Ansible functionality addresses key security and compliance use cases for service providers, including:

  • Standardizing and enforcing auditing and compliance.
  • Maintaining firewall compliance.
  • Centralizing all system-related changes.
  • Upgrading driver and firmware.
  • Automating remediation and patching of system vulnerabilities, such as Wannacry, Spectre, and Meltdown.
  • Detecting system vulnerabilities and needed remediation by gathering Ansible facts and system event logs and exporting the information to system monitoring tools.

Ansible allows you to model and manage your entire infrastructure as code, including bare metal and virtual machines, operating systems, hypervisors, middleware, and applications, regardless of whether they run in the cloud, in containers, or on site. This includes provisioning, application deployment, and workflow orchestration.

When provisioning, you define the configurations to be automatically deployed and enforced. Ansible automatically discovers infrastructure and uses the policies you define to configure, test, and deploy. By continuously and automatically remediating unplanned changes, Ansible ensures a known state with minimal errors and downtime. Ansible includes thousands of supported modules for automating the technologies in which you have already invested.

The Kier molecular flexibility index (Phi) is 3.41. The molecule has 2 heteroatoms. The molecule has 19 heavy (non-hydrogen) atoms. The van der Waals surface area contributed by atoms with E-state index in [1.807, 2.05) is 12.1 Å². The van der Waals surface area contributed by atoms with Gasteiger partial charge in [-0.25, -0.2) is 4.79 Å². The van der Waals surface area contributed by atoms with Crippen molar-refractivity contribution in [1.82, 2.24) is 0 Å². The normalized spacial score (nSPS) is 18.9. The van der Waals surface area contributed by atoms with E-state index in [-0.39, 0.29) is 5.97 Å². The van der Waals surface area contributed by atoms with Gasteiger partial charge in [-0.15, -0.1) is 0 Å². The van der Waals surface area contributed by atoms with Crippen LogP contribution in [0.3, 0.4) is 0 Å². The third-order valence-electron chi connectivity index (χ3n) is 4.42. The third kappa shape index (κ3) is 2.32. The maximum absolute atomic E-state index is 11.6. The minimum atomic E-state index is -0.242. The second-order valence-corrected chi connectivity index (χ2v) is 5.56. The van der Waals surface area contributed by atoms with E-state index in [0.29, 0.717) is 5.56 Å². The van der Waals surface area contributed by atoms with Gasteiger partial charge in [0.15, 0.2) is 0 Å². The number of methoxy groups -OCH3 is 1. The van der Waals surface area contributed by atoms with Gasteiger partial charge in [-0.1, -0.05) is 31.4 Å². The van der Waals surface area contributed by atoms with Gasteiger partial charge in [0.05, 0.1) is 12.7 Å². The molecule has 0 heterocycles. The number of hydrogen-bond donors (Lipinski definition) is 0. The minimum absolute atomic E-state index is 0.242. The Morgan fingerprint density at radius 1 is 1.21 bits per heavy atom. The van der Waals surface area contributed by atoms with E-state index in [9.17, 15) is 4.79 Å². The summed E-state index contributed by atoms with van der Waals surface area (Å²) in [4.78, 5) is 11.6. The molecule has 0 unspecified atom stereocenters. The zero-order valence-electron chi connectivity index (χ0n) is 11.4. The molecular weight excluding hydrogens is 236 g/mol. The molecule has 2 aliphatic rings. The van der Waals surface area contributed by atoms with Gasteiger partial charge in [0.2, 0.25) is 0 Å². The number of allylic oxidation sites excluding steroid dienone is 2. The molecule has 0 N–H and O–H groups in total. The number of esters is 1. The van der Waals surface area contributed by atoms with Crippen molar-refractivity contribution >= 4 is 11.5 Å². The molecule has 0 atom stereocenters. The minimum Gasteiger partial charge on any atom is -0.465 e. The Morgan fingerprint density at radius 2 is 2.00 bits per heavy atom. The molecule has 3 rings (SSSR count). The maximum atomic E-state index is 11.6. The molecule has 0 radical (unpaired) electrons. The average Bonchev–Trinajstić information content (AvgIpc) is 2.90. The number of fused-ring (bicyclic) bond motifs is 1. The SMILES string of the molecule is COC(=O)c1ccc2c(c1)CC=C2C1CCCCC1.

Figure 1. Red Hat Ansible Automation vendor integration examples

Figure 1. Red Hat Ansible Automation vendor integration examples

For applications, you can automate building, testing, and code deployment to any environment in your infrastructure with auditing and reporting for the entire process. This allows you to eliminate manual image building and script execution and focus on innovation. In addition, Ansible easily integrates with the majority of existing version control systems and many other tools right out of the box.

By modeling infrastructure as code, sequenced infrastructure and application deployments, regardless of where applications reside, are easily orchestrated and monitored from within Ansible Tower. Real-world application stacks involve many servers working together across multiple locations, and the order and timing of steps to be executed is critical. Steps can be limited, easily controlled with conditionals, and based on specified service and machine dependencies for compute provisioning, inventory, and networks workloads. Ansible is capable of easily deploying workloads to a variety of public and on-premise cloud environments, including cloud providers such as Amazon Web Services, Microsoft Azure, Rackspace, and Google Compute Engine, and local infrastructure such as VMware, OpenStack®, and CloudStack.